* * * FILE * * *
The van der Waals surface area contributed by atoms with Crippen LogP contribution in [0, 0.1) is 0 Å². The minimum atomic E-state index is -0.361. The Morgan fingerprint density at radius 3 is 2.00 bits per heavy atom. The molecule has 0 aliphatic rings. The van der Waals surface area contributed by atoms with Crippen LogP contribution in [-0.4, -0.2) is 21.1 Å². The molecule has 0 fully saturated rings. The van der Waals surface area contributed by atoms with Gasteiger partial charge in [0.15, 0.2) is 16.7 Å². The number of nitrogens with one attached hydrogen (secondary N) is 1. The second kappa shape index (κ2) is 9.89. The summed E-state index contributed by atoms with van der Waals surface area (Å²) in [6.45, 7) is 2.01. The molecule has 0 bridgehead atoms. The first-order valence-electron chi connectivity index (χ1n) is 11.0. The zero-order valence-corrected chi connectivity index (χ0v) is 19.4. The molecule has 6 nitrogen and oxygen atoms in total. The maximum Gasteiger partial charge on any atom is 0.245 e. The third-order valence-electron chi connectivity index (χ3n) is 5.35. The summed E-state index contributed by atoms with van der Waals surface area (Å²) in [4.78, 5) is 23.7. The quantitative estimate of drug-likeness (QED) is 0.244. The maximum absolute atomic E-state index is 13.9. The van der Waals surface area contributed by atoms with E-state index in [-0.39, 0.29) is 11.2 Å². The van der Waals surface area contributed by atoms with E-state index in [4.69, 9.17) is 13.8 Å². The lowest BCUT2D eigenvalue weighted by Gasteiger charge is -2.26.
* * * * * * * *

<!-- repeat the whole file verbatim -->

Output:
The van der Waals surface area contributed by atoms with Crippen LogP contribution in [0, 0.1) is 0 Å². The minimum atomic E-state index is -0.361. The Morgan fingerprint density at radius 3 is 2.00 bits per heavy atom. The molecule has 0 aliphatic rings. The van der Waals surface area contributed by atoms with Crippen LogP contribution in [-0.4, -0.2) is 21.1 Å². The molecule has 0 fully saturated rings. The van der Waals surface area contributed by atoms with Gasteiger partial charge in [0.15, 0.2) is 16.7 Å². The number of nitrogens with one attached hydrogen (secondary N) is 1. The second kappa shape index (κ2) is 9.89. The summed E-state index contributed by atoms with van der Waals surface area (Å²) in [6.45, 7) is 2.01. The molecule has 0 bridgehead atoms. The first-order valence-electron chi connectivity index (χ1n) is 11.0. The zero-order valence-corrected chi connectivity index (χ0v) is 19.4. The molecule has 6 nitrogen and oxygen atoms in total. The maximum Gasteiger partial charge on any atom is 0.245 e. The third-order valence-electron chi connectivity index (χ3n) is 5.35. The summed E-state index contributed by atoms with van der Waals surface area (Å²) in [4.78, 5) is 23.7. The quantitative estimate of drug-likeness (QED) is 0.244. The maximum absolute atomic E-state index is 13.9. The van der Waals surface area contributed by atoms with E-state index in [-0.39, 0.29) is 11.2 Å². The van der Waals surface area contributed by atoms with E-state index in [4.69, 9.17) is 13.8 Å². The lowest BCUT2D eigenvalue weighted by Gasteiger charge is -2.26.